Reading Bill C-60 suggests that the Government is not yet ready to move forward on the complexities of digital copyright. If I focus in on one controversial issue, legal protection for technical measures or rights management information, we are talking about changes that are not about "copyright" but what has been called "paracopyright"3. This "paracopyright" is a new layer of legal protection that goes beyond what is already afforded by traditional copyrights and technical measures. Technical measures affect issues such as the authenticity and integrity of documents (including of rights management information), digital signatures, privacy, property, e-commerce business models and other issues which are more appropriately understood as the domain of provincial governments regulating property and civil rights.
It is important that as Canada contemplates "paracopyright" regulation that the federal government not step into areas of provincial jurisdiction.
Technical measures have uses which are appropriate to legally protect, and abuses which are appropriate to protect Canadians from4. To talk about technical measures not differentiate between uses and abuses is similar to talking about literature without differentiating between romantic poetry and unlawful hate speech. Bill C-60, if it passes constitutional tests at all, does not adequately differentiate between uses and abuses.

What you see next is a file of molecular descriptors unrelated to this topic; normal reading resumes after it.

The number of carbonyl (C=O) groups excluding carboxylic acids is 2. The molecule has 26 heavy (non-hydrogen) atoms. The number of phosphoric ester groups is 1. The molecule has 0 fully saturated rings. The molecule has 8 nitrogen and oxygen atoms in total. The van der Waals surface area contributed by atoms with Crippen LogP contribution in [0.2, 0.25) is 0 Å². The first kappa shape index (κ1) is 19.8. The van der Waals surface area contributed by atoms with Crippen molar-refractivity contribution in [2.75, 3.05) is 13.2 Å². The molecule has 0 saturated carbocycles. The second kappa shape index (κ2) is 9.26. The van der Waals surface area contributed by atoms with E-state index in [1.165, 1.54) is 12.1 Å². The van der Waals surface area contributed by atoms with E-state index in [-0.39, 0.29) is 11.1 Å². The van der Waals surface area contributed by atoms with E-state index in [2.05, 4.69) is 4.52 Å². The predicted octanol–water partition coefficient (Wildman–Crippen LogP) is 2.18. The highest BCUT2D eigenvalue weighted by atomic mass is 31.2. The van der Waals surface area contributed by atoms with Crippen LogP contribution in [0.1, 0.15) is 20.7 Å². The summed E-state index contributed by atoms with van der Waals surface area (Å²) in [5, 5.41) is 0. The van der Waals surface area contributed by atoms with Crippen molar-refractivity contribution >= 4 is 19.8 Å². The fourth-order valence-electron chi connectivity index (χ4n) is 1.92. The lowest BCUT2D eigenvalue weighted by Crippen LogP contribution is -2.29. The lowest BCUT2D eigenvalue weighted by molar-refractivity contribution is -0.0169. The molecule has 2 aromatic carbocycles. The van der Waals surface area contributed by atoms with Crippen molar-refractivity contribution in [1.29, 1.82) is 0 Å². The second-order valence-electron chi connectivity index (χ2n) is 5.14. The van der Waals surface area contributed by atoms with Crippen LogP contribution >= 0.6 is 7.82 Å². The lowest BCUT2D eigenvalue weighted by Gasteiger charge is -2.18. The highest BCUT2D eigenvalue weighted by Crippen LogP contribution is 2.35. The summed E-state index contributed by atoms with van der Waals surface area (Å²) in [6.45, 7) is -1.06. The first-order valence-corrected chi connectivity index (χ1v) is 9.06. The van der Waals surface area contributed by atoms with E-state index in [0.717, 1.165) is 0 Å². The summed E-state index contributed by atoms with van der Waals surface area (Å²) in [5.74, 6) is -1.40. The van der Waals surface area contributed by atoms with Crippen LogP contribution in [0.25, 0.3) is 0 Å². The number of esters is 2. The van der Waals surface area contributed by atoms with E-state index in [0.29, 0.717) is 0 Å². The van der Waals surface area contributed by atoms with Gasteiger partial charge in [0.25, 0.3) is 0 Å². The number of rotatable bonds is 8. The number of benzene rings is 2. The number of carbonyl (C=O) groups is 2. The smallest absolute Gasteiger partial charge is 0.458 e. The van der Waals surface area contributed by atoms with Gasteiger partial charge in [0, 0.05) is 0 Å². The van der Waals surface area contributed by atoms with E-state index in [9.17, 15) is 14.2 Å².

While it is appropriate to give legal weight to technical measures in the appropriate provincial legislation regulating e-commerce, legal protection in the Copyright Act only leads to harmful unintended consequences. Where the federal government must act to modernize is in privacy and competition law to protect Canadians (authors and audiences) from abuses of technical measures.
You further suggested that, "The Government of Canada recognizes the importance of protecting creative works while striking an appropriate balance between creators' rights and users' needs". This statement lacks balance given that both creators and users have rights that must be fully recognized. For creators there are rights of past creators (current copyright holders) and rights of future creators (who build on the past). The Government must reject the "maximalist" copyright agenda by recognize that the limited scope and duration of copyright is not an unnecessary limitation of creators' rights, but a critical recognition of follow-on-creators' rights.
While there are many other rights to discuss such as communications rights, Canadians also have property rights in the content and digital technology which they lawfully purchase. Bill C-60 diminishes these legitimate property rights without adequate justification, compensation, or any other form of balance.
I hope you will fully consider these issues. Please contact me for any clarifications or further discussion.
2Information on WIPO and the Development Agenda can be found on our BLOG at http://www.digital-copyright.ca/taxonomy/term/361 or on other civil society groups such as http://www.eff.org/IP/WIPO/dev_agenda/ , http://www.cptech.org/ip/wipo/da.html or http://www.ipjustice.org/WIPO/WIPO_DA.shtml
3Jeremy F. deBeer, Constitutional Jurisdiction over Paracopyright Laws. Chapter 4 of In the Public Interest: The Future of Canadian Copyright Law. ISBN: 1-55221-113-4 . Available for free download online at http://www.irwinlaw.com/books.cfm?pub_id=120&series_id=3
4I recently wrote an article to try to clarify the uses and abuses of TPMs http://www.flora.ca/documents/tpm-use-abuse-200510.html